Touring the Battlefields


Visiting the Battlefields of the First World War can be an enlightening and emotional journey for many people. The Western Front covers a vast amount of ground both at the front and behind the lines. Using the experience I have built, and continue to build, tours to the battlefields are designed and shaped with the customers main needs foremost.

Touring the battlefields, interpreting and explaining the history is more of a passion rather than a job and I enjoy taking the time and effort to accurately describe the areas we will travel to. I use many sources to do this including original unit war diary extracts, personal recollections from the veterans who served, historical evidence and original trench maps, many geo-referenced for GPS. The First War has left a long lasting legacy in the areas in which it took place, this can be seen today in the form of the hundreds of Military cemeteries that lie in and around the battlefields, concrete bunkers, geographical features such as old trenches and Mine Craters and the debris of war which still litters the farmers fields which were once the Battlefields.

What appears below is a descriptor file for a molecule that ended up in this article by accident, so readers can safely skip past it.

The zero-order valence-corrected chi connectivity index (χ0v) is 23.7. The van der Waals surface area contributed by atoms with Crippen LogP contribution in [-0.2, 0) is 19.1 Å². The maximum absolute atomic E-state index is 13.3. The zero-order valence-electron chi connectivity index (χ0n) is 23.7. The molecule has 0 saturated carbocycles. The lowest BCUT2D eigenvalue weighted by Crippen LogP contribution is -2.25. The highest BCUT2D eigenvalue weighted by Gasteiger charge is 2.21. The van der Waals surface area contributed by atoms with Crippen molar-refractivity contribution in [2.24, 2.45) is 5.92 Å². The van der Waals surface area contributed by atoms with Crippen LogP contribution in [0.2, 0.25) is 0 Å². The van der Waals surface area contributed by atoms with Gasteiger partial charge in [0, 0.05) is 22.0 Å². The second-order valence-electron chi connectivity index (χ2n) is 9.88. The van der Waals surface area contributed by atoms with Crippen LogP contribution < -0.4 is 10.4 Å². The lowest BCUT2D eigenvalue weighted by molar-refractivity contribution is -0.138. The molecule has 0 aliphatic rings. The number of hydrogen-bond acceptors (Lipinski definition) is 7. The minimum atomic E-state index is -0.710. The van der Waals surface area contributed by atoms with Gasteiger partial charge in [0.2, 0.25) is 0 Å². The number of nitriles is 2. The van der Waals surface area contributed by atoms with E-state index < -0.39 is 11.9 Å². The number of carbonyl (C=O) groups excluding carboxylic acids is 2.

Using my historical knowledge of the battlefields and coupling it together with the military experience I have attained whilst in the Army I go a long way to try to emphasise what the soldiers went through, what conditions were like and what life was like for them during these difficult times. The First World War is not all about fighting in the front line. A lot went on in the areas behind the lines. Many lasting legacies of what happened in the rear area are visible today. I like to encompass the areas behind the lines as well as the front lines whilst guiding. I find that with careful explanation that this leads to a greater understanding of what happened.

Walking the Battlefields has to be the best way of appreciating what happened in the past. All of my tours can involve short walks as well as driving from location to location.